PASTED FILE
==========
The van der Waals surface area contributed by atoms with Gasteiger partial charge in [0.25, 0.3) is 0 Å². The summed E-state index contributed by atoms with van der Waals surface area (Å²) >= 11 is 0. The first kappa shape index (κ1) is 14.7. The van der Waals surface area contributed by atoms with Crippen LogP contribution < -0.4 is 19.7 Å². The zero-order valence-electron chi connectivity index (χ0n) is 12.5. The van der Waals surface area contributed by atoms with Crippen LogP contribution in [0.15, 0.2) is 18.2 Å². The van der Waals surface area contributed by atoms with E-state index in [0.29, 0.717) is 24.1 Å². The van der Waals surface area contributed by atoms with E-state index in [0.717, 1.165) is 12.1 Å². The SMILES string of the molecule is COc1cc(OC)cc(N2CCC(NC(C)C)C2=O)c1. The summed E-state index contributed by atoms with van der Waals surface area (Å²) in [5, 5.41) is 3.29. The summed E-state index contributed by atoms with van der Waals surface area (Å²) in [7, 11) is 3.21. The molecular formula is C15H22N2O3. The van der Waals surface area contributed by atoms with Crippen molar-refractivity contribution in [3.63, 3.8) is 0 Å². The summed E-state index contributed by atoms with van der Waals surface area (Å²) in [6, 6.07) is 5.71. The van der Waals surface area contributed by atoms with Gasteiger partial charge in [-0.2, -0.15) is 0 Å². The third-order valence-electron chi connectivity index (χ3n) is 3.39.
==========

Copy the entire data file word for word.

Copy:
The van der Waals surface area contributed by atoms with Gasteiger partial charge in [0.25, 0.3) is 0 Å². The summed E-state index contributed by atoms with van der Waals surface area (Å²) >= 11 is 0. The first kappa shape index (κ1) is 14.7. The van der Waals surface area contributed by atoms with Crippen LogP contribution < -0.4 is 19.7 Å². The zero-order valence-electron chi connectivity index (χ0n) is 12.5. The van der Waals surface area contributed by atoms with Crippen LogP contribution in [0.15, 0.2) is 18.2 Å². The van der Waals surface area contributed by atoms with E-state index in [0.29, 0.717) is 24.1 Å². The van der Waals surface area contributed by atoms with E-state index in [0.717, 1.165) is 12.1 Å². The SMILES string of the molecule is COc1cc(OC)cc(N2CCC(NC(C)C)C2=O)c1. The summed E-state index contributed by atoms with van der Waals surface area (Å²) in [5, 5.41) is 3.29. The summed E-state index contributed by atoms with van der Waals surface area (Å²) in [7, 11) is 3.21. The molecular formula is C15H22N2O3. The van der Waals surface area contributed by atoms with Crippen molar-refractivity contribution in [3.63, 3.8) is 0 Å². The summed E-state index contributed by atoms with van der Waals surface area (Å²) in [6, 6.07) is 5.71. The van der Waals surface area contributed by atoms with Gasteiger partial charge in [-0.2, -0.15) is 0 Å². The third-order valence-electron chi connectivity index (χ3n) is 3.39.